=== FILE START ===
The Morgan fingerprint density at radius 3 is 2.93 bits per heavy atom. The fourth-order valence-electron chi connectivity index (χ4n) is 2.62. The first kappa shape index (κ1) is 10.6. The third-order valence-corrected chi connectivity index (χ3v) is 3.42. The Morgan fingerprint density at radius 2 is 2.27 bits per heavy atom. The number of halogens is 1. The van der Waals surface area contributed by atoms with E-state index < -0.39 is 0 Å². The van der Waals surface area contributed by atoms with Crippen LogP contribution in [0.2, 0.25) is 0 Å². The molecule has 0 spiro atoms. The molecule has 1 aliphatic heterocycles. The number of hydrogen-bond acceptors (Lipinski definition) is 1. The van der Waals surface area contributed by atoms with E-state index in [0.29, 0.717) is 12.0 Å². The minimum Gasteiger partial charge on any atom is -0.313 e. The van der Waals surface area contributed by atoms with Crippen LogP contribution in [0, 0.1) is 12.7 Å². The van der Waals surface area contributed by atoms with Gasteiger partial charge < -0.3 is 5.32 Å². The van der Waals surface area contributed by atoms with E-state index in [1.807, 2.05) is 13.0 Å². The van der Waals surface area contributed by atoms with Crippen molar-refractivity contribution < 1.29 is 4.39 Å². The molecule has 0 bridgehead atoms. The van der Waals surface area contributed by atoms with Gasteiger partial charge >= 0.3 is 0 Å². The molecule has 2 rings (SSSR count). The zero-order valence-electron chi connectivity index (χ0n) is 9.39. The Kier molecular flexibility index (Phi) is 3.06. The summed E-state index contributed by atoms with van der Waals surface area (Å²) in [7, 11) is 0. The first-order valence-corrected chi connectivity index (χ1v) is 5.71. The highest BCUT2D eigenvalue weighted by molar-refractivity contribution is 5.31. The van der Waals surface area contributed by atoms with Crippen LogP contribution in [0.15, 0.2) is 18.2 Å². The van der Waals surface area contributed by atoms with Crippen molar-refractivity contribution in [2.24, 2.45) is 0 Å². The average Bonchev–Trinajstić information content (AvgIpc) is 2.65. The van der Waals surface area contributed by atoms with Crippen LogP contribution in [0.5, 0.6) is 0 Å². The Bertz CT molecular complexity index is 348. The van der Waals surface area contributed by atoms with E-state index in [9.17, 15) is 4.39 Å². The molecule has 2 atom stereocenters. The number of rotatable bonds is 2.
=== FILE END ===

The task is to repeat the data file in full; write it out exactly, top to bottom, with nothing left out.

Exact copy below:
The Morgan fingerprint density at radius 3 is 2.93 bits per heavy atom. The fourth-order valence-electron chi connectivity index (χ4n) is 2.62. The first kappa shape index (κ1) is 10.6. The third-order valence-corrected chi connectivity index (χ3v) is 3.42. The Morgan fingerprint density at radius 2 is 2.27 bits per heavy atom. The number of halogens is 1. The van der Waals surface area contributed by atoms with E-state index < -0.39 is 0 Å². The van der Waals surface area contributed by atoms with Crippen LogP contribution in [0.2, 0.25) is 0 Å². The molecule has 0 spiro atoms. The molecule has 1 aliphatic heterocycles. The number of hydrogen-bond acceptors (Lipinski definition) is 1. The van der Waals surface area contributed by atoms with E-state index in [0.29, 0.717) is 12.0 Å². The minimum Gasteiger partial charge on any atom is -0.313 e. The van der Waals surface area contributed by atoms with Crippen LogP contribution in [0, 0.1) is 12.7 Å². The van der Waals surface area contributed by atoms with Gasteiger partial charge < -0.3 is 5.32 Å². The van der Waals surface area contributed by atoms with E-state index in [1.807, 2.05) is 13.0 Å². The van der Waals surface area contributed by atoms with Crippen molar-refractivity contribution < 1.29 is 4.39 Å². The molecule has 0 bridgehead atoms. The van der Waals surface area contributed by atoms with Gasteiger partial charge >= 0.3 is 0 Å². The molecule has 2 rings (SSSR count). The zero-order valence-electron chi connectivity index (χ0n) is 9.39. The Kier molecular flexibility index (Phi) is 3.06. The summed E-state index contributed by atoms with van der Waals surface area (Å²) in [7, 11) is 0. The first-order valence-corrected chi connectivity index (χ1v) is 5.71. The highest BCUT2D eigenvalue weighted by molar-refractivity contribution is 5.31. The van der Waals surface area contributed by atoms with Crippen LogP contribution in [0.15, 0.2) is 18.2 Å². The van der Waals surface area contributed by atoms with Crippen molar-refractivity contribution in [2.24, 2.45) is 0 Å². The average Bonchev–Trinajstić information content (AvgIpc) is 2.65. The van der Waals surface area contributed by atoms with Crippen LogP contribution in [0.5, 0.6) is 0 Å². The Bertz CT molecular complexity index is 348. The van der Waals surface area contributed by atoms with E-state index in [9.17, 15) is 4.39 Å². The molecule has 2 atom stereocenters. The number of rotatable bonds is 2.